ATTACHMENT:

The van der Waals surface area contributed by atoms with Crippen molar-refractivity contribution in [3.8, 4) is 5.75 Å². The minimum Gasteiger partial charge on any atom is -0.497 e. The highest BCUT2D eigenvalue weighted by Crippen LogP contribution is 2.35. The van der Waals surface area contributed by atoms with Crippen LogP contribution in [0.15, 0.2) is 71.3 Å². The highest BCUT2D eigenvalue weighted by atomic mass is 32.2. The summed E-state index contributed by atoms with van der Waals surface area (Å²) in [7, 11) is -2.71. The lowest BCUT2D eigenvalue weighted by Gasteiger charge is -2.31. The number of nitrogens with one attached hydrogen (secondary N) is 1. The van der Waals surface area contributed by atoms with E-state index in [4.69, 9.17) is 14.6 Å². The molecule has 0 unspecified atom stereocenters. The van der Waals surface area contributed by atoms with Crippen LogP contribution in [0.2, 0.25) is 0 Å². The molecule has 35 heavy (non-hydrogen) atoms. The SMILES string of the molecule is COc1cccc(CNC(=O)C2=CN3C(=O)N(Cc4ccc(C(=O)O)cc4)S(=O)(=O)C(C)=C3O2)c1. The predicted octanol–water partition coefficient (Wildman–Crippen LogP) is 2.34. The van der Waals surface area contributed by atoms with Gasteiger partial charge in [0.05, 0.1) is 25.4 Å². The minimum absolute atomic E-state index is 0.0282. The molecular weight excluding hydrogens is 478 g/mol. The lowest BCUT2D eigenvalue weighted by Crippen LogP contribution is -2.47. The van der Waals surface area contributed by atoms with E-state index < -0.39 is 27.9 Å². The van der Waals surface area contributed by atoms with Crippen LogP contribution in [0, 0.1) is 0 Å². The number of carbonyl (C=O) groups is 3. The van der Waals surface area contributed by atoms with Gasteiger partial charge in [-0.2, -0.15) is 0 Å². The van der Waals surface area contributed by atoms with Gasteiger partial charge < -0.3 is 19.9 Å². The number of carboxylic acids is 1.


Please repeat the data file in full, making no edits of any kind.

The van der Waals surface area contributed by atoms with Crippen molar-refractivity contribution in [3.8, 4) is 5.75 Å². The minimum Gasteiger partial charge on any atom is -0.497 e. The highest BCUT2D eigenvalue weighted by Crippen LogP contribution is 2.35. The van der Waals surface area contributed by atoms with Crippen LogP contribution in [0.15, 0.2) is 71.3 Å². The highest BCUT2D eigenvalue weighted by atomic mass is 32.2. The summed E-state index contributed by atoms with van der Waals surface area (Å²) in [7, 11) is -2.71. The lowest BCUT2D eigenvalue weighted by Gasteiger charge is -2.31. The number of nitrogens with one attached hydrogen (secondary N) is 1. The van der Waals surface area contributed by atoms with E-state index in [4.69, 9.17) is 14.6 Å². The molecule has 0 unspecified atom stereocenters. The van der Waals surface area contributed by atoms with Crippen LogP contribution in [0.2, 0.25) is 0 Å². The molecule has 35 heavy (non-hydrogen) atoms. The SMILES string of the molecule is COc1cccc(CNC(=O)C2=CN3C(=O)N(Cc4ccc(C(=O)O)cc4)S(=O)(=O)C(C)=C3O2)c1. The predicted octanol–water partition coefficient (Wildman–Crippen LogP) is 2.34. The van der Waals surface area contributed by atoms with Gasteiger partial charge in [0.05, 0.1) is 25.4 Å². The minimum absolute atomic E-state index is 0.0282. The molecular weight excluding hydrogens is 478 g/mol. The lowest BCUT2D eigenvalue weighted by Crippen LogP contribution is -2.47. The van der Waals surface area contributed by atoms with E-state index < -0.39 is 27.9 Å². The van der Waals surface area contributed by atoms with Crippen LogP contribution in [0, 0.1) is 0 Å². The number of carbonyl (C=O) groups is 3. The van der Waals surface area contributed by atoms with Gasteiger partial charge in [-0.2, -0.15) is 0 Å². The van der Waals surface area contributed by atoms with Gasteiger partial charge < -0.3 is 19.9 Å². The number of carboxylic acids is 1.